• United Airlines Career Path Programs: United guarantees an interview with one of their select United Express carriers. If hired, you’ll get to fly until you reach the required flight time to enter United’s hiring pool
  • JetBlue’s Gateway Select: They’ll make you a job offer once selected, contingent on the successful completion of the Program. You accrue flight hours working as an instructor with their partner, CAE

 

But as with any career, you start from humble beginnings.

Student Pilot

Taking flight lessons doesn’t require obtaining a license; however, you must have a student pilot certificate before flying an aircraft solo.

 

To get your student pilot certificate, you must meet the following eligibility requirements:

 

  • Be at least 16 years of age (or 14 years for the operation of a glider or balloon)
  • Be able to read, speak, write, and understand the English language

 

While the issuance of a student pilot certificate requires only those two prerequisites, you must meet the minimum aeronautical knowledge and experience requirements to solo in an aircraft. You need to pass a knowledge test and receive appropriate flight training to get you ready to fly alone.

 

The process of obtaining the certificate is simple. You only need to submit an application through the Integrated Airman Certification and Rating Application (IACRA) website or by paper to a Flight Standards District Office (FSDO). Within three weeks, you should receive your license by mail.

 

As student pilots have very few privileges and many limitations, your student pilot certificate is only the first step on your way to becoming a pilot.

Private Pilot

The private pilot certificate allows you to carry multiple passengers, but not for hire. However, you and your passengers may share the flight costs.

 

The minimum age for applying for a private pilot license (PPL) is 17 years, or 16 to fly gliders or balloons. A student, sport, or recreational pilot license is also a prerequisite for getting a PPL. Additionally, you must have at least a third class medical certificate.

 

In addition to ground instruction, you need flight training to get your PPL. Depending on the pilot school you go to, your flight training consists of 35 to 40 flight hours at a minimum. However, the national average indicates that most pilots need 60 to 75 flight hours.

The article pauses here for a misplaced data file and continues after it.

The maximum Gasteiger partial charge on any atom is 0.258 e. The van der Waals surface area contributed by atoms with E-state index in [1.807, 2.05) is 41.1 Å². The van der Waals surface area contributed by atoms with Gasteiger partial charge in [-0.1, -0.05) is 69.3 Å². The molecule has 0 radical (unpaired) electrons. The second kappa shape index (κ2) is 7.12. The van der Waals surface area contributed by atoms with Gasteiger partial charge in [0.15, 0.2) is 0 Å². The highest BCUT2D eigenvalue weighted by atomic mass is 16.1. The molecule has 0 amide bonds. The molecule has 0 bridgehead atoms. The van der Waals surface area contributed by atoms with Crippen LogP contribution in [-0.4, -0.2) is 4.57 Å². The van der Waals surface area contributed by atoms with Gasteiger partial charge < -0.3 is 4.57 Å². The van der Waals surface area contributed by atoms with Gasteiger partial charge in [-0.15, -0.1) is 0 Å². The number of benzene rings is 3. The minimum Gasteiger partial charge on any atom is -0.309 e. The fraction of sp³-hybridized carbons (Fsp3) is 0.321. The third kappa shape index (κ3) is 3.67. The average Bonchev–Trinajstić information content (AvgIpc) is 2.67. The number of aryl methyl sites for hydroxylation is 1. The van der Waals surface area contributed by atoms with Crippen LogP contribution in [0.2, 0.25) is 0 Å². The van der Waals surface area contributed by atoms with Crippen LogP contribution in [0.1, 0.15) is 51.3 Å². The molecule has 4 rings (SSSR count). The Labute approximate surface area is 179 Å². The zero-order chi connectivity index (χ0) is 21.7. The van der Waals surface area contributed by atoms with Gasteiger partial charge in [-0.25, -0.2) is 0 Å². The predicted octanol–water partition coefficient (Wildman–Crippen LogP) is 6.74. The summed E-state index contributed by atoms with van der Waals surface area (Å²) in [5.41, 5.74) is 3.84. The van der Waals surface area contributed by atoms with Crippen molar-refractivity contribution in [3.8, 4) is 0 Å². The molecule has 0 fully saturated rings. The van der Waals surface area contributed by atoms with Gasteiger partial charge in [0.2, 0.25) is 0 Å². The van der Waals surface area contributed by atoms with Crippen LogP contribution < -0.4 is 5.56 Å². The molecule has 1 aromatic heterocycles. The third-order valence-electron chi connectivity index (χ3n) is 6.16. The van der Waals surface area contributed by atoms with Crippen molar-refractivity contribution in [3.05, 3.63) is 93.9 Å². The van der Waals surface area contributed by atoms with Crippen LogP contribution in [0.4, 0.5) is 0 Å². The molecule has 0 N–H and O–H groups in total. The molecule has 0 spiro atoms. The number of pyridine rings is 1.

Once you meet the aeronautical knowledge and flight experience requirements, you must pass knowledge and practical tests to become a licensed private pilot.

 

Some pilots are happy with getting their PPL, however, most view it as one of several steps leading to an airline career.

 

So, what’s the next step? Well, you have to get a higher certification.

Commercial Pilot

If you’re looking to work for an airline, you have to get a commercial pilot license (CPL).

With a CPL, you’re one step closer to an airline career.

 

As a commercial pilot, you may get paid for certain aviation activities such as banner towing, photography, and even skydiving flights.

 

You must be at least 18 years old, have a PPL, and a second class medical certificate to apply for a CPL.

 

You also need to receive proper ground schooling either through an instructor or a home-study course.

Furthermore, you must get an instrument rating before the issuance of your commercial license.

 

Your flight time requirement varies depending on the pilot school. Part 61 schools have the minimum at 250 flight hours, while it’s 190 at Part 141 schools.

 

Like the PPL, you must also pass knowledge and flight tests to get your license.

Airline Transport Pilot

As the name suggests, the airline transport pilot license (ATPL) is what you need to act as a flight crew-member in scheduled airline operations.

 

Getting your ATPL is far from easy, though.

 

It requires meeting the highest standards of aeronautical knowledge, piloting ability, and flight experience of any pilot license.

 

A commercial pilot license with instrument rating and a first class medical certificate are perquisites for an ATPL. You must also be 23 years of age, receive appropriate ground training, and pass an aeronautical knowledge test before you’re ready for a checkride.

 

Oh, and just 1,500 hours of flight time.

 

No big deal, right? You must be scratching your head wondering how on earth you’d log that many hours.